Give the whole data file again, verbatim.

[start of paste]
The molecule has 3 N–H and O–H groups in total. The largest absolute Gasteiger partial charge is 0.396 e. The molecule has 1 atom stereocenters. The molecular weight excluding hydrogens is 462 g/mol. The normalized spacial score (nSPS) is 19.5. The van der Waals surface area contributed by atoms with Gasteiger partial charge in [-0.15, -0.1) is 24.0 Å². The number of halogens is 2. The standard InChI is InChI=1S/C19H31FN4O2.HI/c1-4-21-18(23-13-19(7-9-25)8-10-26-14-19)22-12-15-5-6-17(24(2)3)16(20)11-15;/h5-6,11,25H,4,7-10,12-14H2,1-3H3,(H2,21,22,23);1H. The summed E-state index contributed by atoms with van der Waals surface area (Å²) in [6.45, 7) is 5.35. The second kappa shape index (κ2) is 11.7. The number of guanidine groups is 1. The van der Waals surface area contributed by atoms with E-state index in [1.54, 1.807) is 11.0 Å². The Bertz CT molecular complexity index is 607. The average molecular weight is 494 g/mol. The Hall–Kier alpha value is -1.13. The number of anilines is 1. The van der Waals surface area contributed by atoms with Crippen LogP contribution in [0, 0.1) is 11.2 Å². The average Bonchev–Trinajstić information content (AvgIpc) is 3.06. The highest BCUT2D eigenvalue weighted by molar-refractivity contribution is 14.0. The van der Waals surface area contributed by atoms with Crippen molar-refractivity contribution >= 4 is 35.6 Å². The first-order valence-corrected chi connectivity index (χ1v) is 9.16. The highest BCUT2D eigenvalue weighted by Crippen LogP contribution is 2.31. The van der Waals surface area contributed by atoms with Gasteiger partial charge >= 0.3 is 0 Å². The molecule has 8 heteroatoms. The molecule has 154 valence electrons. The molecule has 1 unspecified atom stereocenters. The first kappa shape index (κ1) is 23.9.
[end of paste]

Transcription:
The molecule has 3 N–H and O–H groups in total. The largest absolute Gasteiger partial charge is 0.396 e. The molecule has 1 atom stereocenters. The molecular weight excluding hydrogens is 462 g/mol. The normalized spacial score (nSPS) is 19.5. The van der Waals surface area contributed by atoms with Gasteiger partial charge in [-0.15, -0.1) is 24.0 Å². The number of halogens is 2. The standard InChI is InChI=1S/C19H31FN4O2.HI/c1-4-21-18(23-13-19(7-9-25)8-10-26-14-19)22-12-15-5-6-17(24(2)3)16(20)11-15;/h5-6,11,25H,4,7-10,12-14H2,1-3H3,(H2,21,22,23);1H. The summed E-state index contributed by atoms with van der Waals surface area (Å²) in [6.45, 7) is 5.35. The second kappa shape index (κ2) is 11.7. The number of guanidine groups is 1. The van der Waals surface area contributed by atoms with E-state index in [1.54, 1.807) is 11.0 Å². The Bertz CT molecular complexity index is 607. The average molecular weight is 494 g/mol. The Hall–Kier alpha value is -1.13. The number of anilines is 1. The van der Waals surface area contributed by atoms with Crippen LogP contribution in [0, 0.1) is 11.2 Å². The average Bonchev–Trinajstić information content (AvgIpc) is 3.06. The highest BCUT2D eigenvalue weighted by molar-refractivity contribution is 14.0. The van der Waals surface area contributed by atoms with Crippen molar-refractivity contribution >= 4 is 35.6 Å². The first-order valence-corrected chi connectivity index (χ1v) is 9.16. The highest BCUT2D eigenvalue weighted by Crippen LogP contribution is 2.31. The van der Waals surface area contributed by atoms with Gasteiger partial charge >= 0.3 is 0 Å². The molecule has 8 heteroatoms. The molecule has 154 valence electrons. The molecule has 1 unspecified atom stereocenters. The first kappa shape index (κ1) is 23.9.